The important thing to notice here is that the fee structure is not what causes the negative emotion that the CTAs are trying to avoid. What causes the negative emotion is the CTA’s thoughts about the fee structure. How do we know this?

Because some CTAs charge a 50% incentive fee, and they feel fine about it. Other CTAs charge a 20% incentive fee and they feel horrible. So it’s not the percentage that matters. It’s the meaning that you attach to the percentage.

Our brains are meaning-making machines. They will attach meaning to anything– even random events that have no inherent meaning at all. Why does this matter to your compensation?  Because if you’re not supervising your brain around your compensation decisions, who knows what it’s doing? You could easily have a whole bunch of faulty programming in there that attaches erroneous meaning to your fee structure that will make you feel guilt or other emotions we typically experience as unpleasant, and then that will cause you to undercharge for reasons that you don’t even agree with.

Coaching CTAs through their compensation decisions is one of my favorite parts of what I do, because it’s probably the quickest way that CTAs can dramatically grow their earnings in a few hours’ time by making a few simple shifts in mindset.

And this process basically involves looking at the sentences that are running through your brain and how they are affecting your emotions and thereby the decisions you make about what to charge. And what inevitably happens in these sessions is that the CTA’s thoughts come out into the light of day and the CTA realizes that they are causing poor decisions about fees–what the CTA is thinking in their subconscious is causing the CTA to make detrimental fee decisions.

Here are some common examples:

Some CTAs want to undercharge because they think that they don’t trade frequently enough. They have this sentence running through their brain: If I traded more, I could charge more in fees. This thought has no basis in reality. Any quote-wielding maniac can sit and pull the trigger on trades all day long. The real discipline is in sitting on the sidelines and waiting for the set-up. Few people can do this, and that’s worth a premium. Definitely not a discount.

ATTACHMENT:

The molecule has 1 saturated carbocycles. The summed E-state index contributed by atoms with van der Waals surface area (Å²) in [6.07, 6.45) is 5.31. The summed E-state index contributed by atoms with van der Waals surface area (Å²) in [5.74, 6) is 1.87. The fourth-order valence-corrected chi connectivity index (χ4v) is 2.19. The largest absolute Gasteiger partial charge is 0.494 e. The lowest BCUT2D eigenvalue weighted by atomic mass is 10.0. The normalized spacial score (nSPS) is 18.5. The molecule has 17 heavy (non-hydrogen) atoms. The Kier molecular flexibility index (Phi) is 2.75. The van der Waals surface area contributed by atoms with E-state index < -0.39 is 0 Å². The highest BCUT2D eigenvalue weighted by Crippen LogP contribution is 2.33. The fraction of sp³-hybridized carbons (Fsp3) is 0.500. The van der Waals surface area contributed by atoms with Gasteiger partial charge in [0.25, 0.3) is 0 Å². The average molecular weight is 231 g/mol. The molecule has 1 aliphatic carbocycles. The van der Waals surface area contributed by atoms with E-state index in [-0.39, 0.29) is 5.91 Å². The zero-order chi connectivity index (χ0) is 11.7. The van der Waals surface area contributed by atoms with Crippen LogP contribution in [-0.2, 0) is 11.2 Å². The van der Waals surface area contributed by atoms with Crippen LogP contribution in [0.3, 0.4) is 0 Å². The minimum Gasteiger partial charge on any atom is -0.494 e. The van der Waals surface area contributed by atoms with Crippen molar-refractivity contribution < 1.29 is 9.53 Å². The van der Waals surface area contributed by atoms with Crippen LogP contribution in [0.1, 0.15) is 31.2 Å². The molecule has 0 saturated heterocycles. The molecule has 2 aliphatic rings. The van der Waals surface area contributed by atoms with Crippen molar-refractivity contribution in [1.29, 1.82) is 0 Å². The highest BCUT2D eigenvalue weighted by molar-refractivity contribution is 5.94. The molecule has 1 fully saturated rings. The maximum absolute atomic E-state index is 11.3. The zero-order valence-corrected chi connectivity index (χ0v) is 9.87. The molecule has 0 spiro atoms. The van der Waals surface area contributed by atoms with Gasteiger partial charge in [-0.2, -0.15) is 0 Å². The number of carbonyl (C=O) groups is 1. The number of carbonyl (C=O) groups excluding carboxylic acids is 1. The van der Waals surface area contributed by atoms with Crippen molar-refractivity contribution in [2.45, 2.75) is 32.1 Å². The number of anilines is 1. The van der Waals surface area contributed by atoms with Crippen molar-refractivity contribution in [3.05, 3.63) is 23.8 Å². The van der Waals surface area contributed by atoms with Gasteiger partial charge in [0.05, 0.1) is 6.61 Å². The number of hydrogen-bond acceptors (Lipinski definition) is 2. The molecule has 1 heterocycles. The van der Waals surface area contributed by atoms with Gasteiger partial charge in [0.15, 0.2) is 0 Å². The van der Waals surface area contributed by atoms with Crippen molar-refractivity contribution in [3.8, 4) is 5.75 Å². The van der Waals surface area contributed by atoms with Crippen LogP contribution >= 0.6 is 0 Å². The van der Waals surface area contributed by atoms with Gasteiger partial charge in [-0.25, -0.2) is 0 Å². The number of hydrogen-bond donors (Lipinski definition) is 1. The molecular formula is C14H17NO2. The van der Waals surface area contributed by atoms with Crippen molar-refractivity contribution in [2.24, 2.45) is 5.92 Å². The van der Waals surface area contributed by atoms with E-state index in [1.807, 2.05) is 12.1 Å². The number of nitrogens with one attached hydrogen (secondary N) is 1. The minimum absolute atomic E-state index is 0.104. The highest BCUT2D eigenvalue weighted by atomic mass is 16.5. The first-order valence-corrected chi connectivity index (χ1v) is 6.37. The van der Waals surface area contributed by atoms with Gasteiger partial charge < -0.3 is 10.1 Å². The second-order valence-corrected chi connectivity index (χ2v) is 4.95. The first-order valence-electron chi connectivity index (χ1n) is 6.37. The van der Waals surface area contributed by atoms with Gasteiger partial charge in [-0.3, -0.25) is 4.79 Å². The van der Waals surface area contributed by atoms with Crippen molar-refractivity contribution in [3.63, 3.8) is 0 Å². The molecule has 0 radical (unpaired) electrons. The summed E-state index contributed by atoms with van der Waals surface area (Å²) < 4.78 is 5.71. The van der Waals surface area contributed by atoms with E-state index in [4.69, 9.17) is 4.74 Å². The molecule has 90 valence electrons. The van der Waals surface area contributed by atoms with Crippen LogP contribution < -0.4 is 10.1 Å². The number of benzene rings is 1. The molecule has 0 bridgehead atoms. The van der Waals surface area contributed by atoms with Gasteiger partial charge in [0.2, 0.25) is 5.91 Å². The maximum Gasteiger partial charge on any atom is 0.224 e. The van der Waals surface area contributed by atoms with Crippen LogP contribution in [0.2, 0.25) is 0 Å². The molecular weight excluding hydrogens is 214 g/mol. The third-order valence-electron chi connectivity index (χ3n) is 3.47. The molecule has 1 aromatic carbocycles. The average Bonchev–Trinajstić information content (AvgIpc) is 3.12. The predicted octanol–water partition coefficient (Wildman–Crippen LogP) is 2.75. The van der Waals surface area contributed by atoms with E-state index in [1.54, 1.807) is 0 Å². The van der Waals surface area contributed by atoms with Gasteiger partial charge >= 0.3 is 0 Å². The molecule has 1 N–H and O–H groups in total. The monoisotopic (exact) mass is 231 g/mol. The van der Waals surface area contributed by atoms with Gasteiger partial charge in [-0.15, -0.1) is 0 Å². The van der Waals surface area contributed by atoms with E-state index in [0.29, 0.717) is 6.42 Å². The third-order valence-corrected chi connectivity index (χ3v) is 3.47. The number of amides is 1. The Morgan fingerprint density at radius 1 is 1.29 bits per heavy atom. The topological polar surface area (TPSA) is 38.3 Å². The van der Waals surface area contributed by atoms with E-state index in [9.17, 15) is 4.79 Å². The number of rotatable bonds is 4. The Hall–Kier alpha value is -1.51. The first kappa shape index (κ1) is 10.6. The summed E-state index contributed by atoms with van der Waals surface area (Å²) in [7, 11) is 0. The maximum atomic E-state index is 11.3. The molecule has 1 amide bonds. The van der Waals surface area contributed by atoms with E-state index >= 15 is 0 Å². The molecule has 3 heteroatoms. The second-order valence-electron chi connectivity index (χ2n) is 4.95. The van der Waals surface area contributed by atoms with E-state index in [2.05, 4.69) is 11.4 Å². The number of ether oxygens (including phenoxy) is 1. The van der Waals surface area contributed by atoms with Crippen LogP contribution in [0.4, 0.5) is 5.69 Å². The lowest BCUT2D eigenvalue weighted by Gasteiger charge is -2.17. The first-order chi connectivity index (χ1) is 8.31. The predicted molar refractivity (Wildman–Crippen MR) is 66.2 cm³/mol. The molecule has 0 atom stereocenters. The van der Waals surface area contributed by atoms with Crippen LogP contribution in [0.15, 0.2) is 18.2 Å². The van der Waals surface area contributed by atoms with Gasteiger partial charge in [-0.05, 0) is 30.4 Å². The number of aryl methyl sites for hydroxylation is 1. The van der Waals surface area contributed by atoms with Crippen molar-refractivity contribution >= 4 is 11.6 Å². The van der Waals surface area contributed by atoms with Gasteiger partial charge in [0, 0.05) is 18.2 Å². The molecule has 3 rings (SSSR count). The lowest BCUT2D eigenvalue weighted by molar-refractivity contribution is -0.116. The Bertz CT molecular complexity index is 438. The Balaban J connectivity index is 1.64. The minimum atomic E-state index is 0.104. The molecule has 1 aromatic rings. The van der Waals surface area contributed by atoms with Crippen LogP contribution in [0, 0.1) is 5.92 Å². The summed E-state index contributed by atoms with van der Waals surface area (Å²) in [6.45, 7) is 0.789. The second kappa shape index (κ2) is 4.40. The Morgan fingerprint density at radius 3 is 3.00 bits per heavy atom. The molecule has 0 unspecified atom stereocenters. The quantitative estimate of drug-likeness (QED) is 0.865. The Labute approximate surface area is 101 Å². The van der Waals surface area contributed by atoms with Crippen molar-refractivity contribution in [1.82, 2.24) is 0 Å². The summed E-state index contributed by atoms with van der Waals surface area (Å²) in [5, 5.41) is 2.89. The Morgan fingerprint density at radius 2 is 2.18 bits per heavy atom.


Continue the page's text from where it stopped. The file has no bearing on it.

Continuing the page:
Some CTAs charge too little because the markets have gotten more difficult lately. To this, my response is, that’s when you charge more. When it’s more difficult. No one charges less when a job is easier.

Another common thought that commonly leads to under earning is, I won’t charge a lot now. As I get more customers, then I will charge more. This thought starts your business off on the wrong foot, and very predictably creates an under-earning snowball in your business. If you start out charging your customers say, a 10% incentive fee and no management fee, as many new CTAs are inclined to do in the age of fake news about fee compression, that becomes a pattern when future customers, particularly knowledgeable industry customers, ask you, “What’s everyone else paying?” If you start out discounting your fees, that tends to become your market price, and everyone wants a discount. Some institutions even insist on a most-favored-nations clause, in which the institution automatically gets the lowest fee structure enjoyed by any customer at any time.

What happens if you go in the other direction? When I was running my CTA, every customer paid a 50% incentive fee. The first customer, and every customer after that. And eventually, once we started getting accounts from seasoned industry professionals and the occasional institution, they would ask, “Wait a minute. Why am I paying a 50% incentive fee?”